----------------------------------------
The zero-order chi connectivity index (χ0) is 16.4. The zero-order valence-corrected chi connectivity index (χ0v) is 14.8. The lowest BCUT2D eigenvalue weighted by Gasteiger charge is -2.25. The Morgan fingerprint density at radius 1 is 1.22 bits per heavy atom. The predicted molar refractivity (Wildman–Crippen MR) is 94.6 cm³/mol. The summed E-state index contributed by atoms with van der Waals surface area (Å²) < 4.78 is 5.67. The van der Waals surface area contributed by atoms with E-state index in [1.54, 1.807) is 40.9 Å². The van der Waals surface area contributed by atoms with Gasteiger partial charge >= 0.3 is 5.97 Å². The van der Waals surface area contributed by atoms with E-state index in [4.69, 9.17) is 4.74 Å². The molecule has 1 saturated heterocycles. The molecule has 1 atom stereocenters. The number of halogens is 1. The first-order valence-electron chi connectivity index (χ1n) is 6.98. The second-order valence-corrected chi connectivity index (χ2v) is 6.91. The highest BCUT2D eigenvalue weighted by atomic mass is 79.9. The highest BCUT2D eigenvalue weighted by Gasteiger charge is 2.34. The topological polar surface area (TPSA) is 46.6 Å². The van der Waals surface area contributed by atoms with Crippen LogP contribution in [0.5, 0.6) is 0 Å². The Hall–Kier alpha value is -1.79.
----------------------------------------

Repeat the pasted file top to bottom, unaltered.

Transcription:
The zero-order chi connectivity index (χ0) is 16.4. The zero-order valence-corrected chi connectivity index (χ0v) is 14.8. The lowest BCUT2D eigenvalue weighted by Gasteiger charge is -2.25. The Morgan fingerprint density at radius 1 is 1.22 bits per heavy atom. The predicted molar refractivity (Wildman–Crippen MR) is 94.6 cm³/mol. The summed E-state index contributed by atoms with van der Waals surface area (Å²) < 4.78 is 5.67. The van der Waals surface area contributed by atoms with E-state index in [1.54, 1.807) is 40.9 Å². The van der Waals surface area contributed by atoms with Gasteiger partial charge >= 0.3 is 5.97 Å². The van der Waals surface area contributed by atoms with E-state index in [4.69, 9.17) is 4.74 Å². The molecule has 1 saturated heterocycles. The molecule has 1 atom stereocenters. The number of halogens is 1. The first-order valence-electron chi connectivity index (χ1n) is 6.98. The second-order valence-corrected chi connectivity index (χ2v) is 6.91. The highest BCUT2D eigenvalue weighted by atomic mass is 79.9. The highest BCUT2D eigenvalue weighted by Gasteiger charge is 2.34. The topological polar surface area (TPSA) is 46.6 Å². The van der Waals surface area contributed by atoms with Crippen LogP contribution in [0.5, 0.6) is 0 Å². The Hall–Kier alpha value is -1.79.